The Coquette

The Coquette

by

Hannah Webster Foster

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The Coquette: Letter 60 Summary & Analysis

Summary
Analysis
Julia writes Lucy and informs her that all her attempts to persuade Eliza to travel to Boston have been “in vain.” Eliza’s depression is worsening again, something Julia noticed after Eliza was “in company with Major Sanford.” He calls on Eliza nearly every day, and Julia recently caught them in close and quiet conversation. Eliza swears their relationship is not “inconsistent with the purest friendship,” but Julia isn’t so sure. They recently took tea at neighbor’s, and Sanford arrived alone, claiming Nancy was indisposed. He then spent the remainder of the night talking to Eliza. Their closeness has begun to rouse suspicion.
Julia implies that Eliza’s status has declined since reconnecting with Sanford, and this suggests that Eliza isn’t quite over him yet. It also implies that Eliza feels guilty over their association and her depression is worsening because of it. Either way, Eliza continues to deteriorate, and Julia still doesn’t believe that her conduct with Sanford is appropriate or moral, and this has begun to cause gossip in town. 
Themes
Sex and Virtue Theme Icon
Friendship Theme Icon
Julia warned Eliza about her “visible fondness for the society of such a man.” Clearly, “marriage has not changed [Sanford’s] disposition,” she told Eliza. She implored Eliza not to fall victim to his “evil machinations.” Julia claimed that if Sanford was of better character, he “would merit [Eliza’s] esteem,” but the reality is opposite. Eliza began to weep and refused to speak more on the subject. Julia called at Nancy Sanford’s the next day to say goodbye before leaving for Boston and learned that she knew nothing about tea the previous day and not been indisposed. “This is the first word I ever heard about it,” Nancy said. As Julia closes her letter, she tells Lucy that she is hesitant to leave Eliza. “I tremble at her danger!” Julia cries.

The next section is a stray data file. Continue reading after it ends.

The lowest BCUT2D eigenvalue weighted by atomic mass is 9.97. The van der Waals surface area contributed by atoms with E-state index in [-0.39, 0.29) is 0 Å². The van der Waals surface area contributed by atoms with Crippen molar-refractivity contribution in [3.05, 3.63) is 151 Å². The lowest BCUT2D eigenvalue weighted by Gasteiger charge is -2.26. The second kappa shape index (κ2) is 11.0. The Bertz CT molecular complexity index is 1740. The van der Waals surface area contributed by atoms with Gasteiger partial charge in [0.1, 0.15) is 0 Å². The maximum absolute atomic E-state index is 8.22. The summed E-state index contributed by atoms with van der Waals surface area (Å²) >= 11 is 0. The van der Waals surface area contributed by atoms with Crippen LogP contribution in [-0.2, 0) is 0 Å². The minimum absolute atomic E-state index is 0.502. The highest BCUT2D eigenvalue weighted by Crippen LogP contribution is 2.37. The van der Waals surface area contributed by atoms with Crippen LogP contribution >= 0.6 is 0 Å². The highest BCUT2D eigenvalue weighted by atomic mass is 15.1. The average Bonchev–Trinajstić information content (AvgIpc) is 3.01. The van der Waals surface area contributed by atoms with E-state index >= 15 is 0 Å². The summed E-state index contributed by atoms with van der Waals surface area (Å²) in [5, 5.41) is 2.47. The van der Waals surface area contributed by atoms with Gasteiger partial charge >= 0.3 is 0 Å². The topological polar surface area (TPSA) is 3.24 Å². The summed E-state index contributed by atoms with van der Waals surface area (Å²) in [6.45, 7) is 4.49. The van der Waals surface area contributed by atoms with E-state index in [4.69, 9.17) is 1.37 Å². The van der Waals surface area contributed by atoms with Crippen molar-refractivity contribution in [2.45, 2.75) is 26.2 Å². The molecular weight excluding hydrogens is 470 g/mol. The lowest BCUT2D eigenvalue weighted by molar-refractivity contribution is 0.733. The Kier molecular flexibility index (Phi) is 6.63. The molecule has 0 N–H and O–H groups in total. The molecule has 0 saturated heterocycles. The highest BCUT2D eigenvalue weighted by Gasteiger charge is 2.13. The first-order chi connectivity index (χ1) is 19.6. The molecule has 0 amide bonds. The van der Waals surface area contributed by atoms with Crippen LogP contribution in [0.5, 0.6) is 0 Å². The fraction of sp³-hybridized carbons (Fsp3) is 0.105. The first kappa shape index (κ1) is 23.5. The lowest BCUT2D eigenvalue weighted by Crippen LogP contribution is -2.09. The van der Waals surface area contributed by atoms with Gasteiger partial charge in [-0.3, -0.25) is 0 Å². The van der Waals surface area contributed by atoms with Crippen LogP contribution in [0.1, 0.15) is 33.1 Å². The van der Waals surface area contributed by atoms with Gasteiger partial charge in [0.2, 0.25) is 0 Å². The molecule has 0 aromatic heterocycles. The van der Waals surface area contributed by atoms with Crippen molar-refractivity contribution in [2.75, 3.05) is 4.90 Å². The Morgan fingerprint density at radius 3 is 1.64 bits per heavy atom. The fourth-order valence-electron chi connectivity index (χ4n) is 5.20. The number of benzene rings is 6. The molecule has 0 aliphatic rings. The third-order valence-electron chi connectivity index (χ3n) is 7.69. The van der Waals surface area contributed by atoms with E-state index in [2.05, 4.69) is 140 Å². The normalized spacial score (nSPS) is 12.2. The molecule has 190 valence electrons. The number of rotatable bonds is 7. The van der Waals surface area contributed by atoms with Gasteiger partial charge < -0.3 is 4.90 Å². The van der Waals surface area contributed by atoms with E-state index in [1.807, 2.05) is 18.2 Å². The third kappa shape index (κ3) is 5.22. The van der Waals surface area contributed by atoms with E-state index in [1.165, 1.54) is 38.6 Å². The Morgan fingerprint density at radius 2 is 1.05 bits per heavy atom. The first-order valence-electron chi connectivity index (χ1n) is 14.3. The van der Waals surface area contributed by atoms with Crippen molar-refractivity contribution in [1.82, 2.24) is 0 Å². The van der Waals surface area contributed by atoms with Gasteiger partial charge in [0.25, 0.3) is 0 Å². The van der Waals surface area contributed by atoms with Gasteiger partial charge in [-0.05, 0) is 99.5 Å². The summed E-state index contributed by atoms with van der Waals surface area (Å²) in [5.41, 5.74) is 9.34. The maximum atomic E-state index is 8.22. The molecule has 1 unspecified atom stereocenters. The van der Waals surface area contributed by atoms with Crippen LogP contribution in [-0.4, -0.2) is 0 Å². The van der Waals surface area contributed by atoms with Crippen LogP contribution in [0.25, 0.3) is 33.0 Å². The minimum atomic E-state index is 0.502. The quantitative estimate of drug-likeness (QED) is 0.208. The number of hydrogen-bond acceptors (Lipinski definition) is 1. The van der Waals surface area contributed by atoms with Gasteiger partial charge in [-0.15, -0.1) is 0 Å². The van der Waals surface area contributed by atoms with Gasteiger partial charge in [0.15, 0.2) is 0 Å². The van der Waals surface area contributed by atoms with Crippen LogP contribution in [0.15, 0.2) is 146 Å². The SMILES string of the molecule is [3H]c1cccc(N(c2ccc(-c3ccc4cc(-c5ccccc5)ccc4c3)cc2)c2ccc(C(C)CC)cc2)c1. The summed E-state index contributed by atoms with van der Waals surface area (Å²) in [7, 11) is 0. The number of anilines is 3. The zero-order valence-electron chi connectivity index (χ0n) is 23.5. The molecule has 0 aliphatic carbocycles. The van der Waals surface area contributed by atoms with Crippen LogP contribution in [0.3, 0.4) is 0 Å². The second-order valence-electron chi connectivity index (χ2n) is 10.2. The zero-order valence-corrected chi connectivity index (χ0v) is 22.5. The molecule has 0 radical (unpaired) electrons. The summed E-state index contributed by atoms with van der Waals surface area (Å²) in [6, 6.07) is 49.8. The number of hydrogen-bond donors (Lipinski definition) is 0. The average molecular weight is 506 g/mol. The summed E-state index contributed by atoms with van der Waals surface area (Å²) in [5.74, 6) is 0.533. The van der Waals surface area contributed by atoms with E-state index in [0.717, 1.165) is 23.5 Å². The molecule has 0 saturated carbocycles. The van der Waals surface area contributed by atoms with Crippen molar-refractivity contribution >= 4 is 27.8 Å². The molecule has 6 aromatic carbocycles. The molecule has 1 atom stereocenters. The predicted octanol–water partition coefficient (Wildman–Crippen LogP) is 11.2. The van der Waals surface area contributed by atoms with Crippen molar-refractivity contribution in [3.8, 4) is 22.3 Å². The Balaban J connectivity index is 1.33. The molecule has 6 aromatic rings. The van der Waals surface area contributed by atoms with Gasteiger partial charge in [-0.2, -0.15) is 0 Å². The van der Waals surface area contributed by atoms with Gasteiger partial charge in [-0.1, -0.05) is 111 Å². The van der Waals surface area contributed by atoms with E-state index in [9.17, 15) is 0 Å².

Julia again takes to lecturing Eliza, which only makes her feel worse. Eliza knows that her attraction to Sanford is considered inappropriate, so she certainly doesn’t need Julia to remind her. She doesn’t offer Eliza support; rather, Julia speaks of Sanford’s “evil machinations,” which is an insult to both Sanford’s morality and, by extension, Eliza’s. Julia clearly doesn’t trust Eliza or Sanford, and she calls on Nancy as a friend just to catch Eliza and Sanford in a lie, which not only undermines Julia and Eliza’s friendship, but Julia and Nancy’s as well.
Themes
Sex and Virtue Theme Icon
Friendship Theme Icon